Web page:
You may already be familiar with the Paul Kelly and Kevin Carmody 'From Little Things Big Things Grow'. (You can watch the video below and find the lyrics here.)
In the following activity, you will analyse how Kelly and Carmody's appropriation of the story of Vincent Lingiari compares to two documentary versions of the Gurindji strike. You will be invited to evaluate both texts in terms of their audiences, purposes, contexts and effectivness.
At the end of the activity, you should reflect: in what ways did these two texts manipulate me as a responder? What can I take away from my study of these different texts that will help me to create an effective digital poem or song? How can I create a multimodal text which is emotionally moving and politically powerful?
Play this video if you don't know the song (or haven't heard it in a while).
2. In a documentary called Blood Brothers, Paul Kelly and Kevin Carmody discuss the inspiration for the 'From Little Things....' song. Follow this link to play an extract: http://australianscreen.com.au/titles/blood-brothers-little-things/clip2/
3. Now watch this documentary clip (stills and voice over) on the Gurindi (Wave Hill) strike.
You should find the documentary on the 'Gurindji Strike' on this page: http://www.mabonativetitle.com/lr_19.shtml
After viewing the documentary, answer the following questions:
- In what ways do the documentary clip and Kelly and Carmody's song treat the story of Vincent Lingiari differently? Which do you think is more effective and why? How can poetry or song assist in the telling a narrative? Do you see any advantages of the documentary form? If so, what are they? Did you need to read the lyrics of the song to fully grasp the story? Justify your response.
- Kelly and Carmody's song refers to ‘a tall stranger', while the documentary shows a picture of the then Prime Minister Gough Whitlam. What are the effects of these two textual choices in relation to who is telling this story? How does the Kelly/Carmody phrase position the reader? What is the effect on your as a responder? Whose point of view do you think each text takes? Justify your view.
- Compare the still shot of the documentary with one taken by Aboriginal photographer Mervyn Bishop: see link. What do the sepia tones of the first shot convey? Notice how the viewer's gaze is drawn to Lingiari's eyes
in the documentary still shot, whereas the viewer's attention in Bishop's photograph is drawn to the ‘handful of sand'. What difference in meaning is created by these two angles? Consider how you can
exploit equally subtle differences in your own text. Other stills capturing Whitlam and Lingiari can be found at: http://www.naa.gov.au/about-us/publications/fact-sheets/fs224.aspx (Scroll down to Gough Whitlam and Vincent Lingiari at Wattie Creek 1980: A8598, (AK6/5/80/11)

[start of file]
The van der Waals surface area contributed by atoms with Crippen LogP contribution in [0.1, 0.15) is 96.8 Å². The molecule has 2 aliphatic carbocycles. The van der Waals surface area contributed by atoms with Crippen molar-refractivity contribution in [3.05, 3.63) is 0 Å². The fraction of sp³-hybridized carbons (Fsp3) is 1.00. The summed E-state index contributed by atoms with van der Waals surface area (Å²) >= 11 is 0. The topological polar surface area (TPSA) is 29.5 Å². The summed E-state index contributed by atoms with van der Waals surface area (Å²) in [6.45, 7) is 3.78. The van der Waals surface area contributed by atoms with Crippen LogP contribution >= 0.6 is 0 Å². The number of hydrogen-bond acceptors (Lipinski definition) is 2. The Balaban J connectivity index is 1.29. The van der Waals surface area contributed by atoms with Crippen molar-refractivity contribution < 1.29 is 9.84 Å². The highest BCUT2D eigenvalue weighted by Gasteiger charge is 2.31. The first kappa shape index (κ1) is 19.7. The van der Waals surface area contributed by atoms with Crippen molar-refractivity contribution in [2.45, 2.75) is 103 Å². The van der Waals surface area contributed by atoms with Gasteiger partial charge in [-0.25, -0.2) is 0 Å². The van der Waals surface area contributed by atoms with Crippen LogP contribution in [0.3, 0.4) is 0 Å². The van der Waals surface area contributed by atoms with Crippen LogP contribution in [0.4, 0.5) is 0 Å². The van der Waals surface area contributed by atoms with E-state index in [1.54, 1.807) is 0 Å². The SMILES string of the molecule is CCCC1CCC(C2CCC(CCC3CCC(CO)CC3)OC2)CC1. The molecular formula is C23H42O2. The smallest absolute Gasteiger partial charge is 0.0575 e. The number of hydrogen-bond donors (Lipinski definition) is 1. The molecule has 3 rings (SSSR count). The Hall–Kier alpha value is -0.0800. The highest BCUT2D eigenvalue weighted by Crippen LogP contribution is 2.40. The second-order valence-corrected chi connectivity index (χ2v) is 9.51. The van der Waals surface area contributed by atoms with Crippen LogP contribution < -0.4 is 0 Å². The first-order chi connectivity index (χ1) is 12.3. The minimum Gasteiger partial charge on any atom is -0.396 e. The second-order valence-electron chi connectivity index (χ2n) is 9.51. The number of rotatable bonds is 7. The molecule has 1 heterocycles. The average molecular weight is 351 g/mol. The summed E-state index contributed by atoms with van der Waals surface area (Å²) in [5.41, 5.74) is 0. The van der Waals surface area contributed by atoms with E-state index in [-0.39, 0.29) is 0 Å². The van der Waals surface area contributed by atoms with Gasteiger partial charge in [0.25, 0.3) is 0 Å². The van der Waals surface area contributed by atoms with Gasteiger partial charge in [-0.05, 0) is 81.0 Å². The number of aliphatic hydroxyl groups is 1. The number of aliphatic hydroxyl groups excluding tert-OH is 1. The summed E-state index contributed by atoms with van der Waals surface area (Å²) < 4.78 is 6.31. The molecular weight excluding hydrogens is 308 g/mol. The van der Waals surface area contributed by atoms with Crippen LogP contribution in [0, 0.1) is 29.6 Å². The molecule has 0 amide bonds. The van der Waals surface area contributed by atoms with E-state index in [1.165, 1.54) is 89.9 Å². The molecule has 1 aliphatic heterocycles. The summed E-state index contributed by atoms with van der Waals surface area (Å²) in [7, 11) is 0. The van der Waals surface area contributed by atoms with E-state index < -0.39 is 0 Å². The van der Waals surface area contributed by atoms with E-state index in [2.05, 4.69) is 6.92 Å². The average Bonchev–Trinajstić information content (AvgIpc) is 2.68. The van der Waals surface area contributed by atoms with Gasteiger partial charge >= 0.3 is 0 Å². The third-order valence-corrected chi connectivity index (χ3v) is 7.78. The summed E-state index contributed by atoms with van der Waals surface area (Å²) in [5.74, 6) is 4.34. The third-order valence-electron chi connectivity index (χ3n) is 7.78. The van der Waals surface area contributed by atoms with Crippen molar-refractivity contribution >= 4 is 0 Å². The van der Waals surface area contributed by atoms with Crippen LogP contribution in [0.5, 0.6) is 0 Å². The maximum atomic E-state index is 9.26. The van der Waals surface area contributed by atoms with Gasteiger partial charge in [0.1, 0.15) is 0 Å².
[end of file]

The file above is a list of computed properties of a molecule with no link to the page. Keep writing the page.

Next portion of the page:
http://indigenousrights.net.au/document.asp?iID=809. From a visual literacy point of view, if our western cultural tendency is to read from right to left, what is the effect of the images' reversal? What implications in terms of meaning might this have for the audience of the second photo's website?
- Notice the shift in usage of the term ‘Aboriginal' (Lord Vestey) and ‘Aborigine' (interviewer) in the Blood Brothers clip. What do you understand to be the importance of this shift in terminology? (For more on this subject, look here.)
- What do you make of Lord Vestey's comment about Aborigines and Sydney's Macquarie Street at the end of the Blood Brothers extract? (For more information on Sydney Aboriginal tribes, see here). What is the effect of his rhetorical question on the viewer?
- At the end of the Blood Brothers extract, Vincent Lingiari says, ‘I said, well, what was before the Vestey born and I born?'
What meaning is achieved by ending the clip with these words? What effect is achieved by contrasting Lord Vestey's spoken English and Lingiari's?
- Carmody mentions how the Gurindji strike was linked by the media to the threat of communism (part of the social context of
the 1960s), whereas, he maintains, the Gurindji tribe's struggle was about land. What parallel is there between European Australians' perception of this struggle and the French explorers' views of
nineteenth-century Aborigines? How might an understanding of how our cultural heritage shapes the meaning we make of events (as well as texts) influence your what choices you make in composing a text
inspired by indigenous issues?
Extension actitivity: for another Paul Kelly collaboration, this time with indigenous song-writer and singer, Archie Roach, performing the indigenous poet Jack Davis's poem, 'John Pat' see here.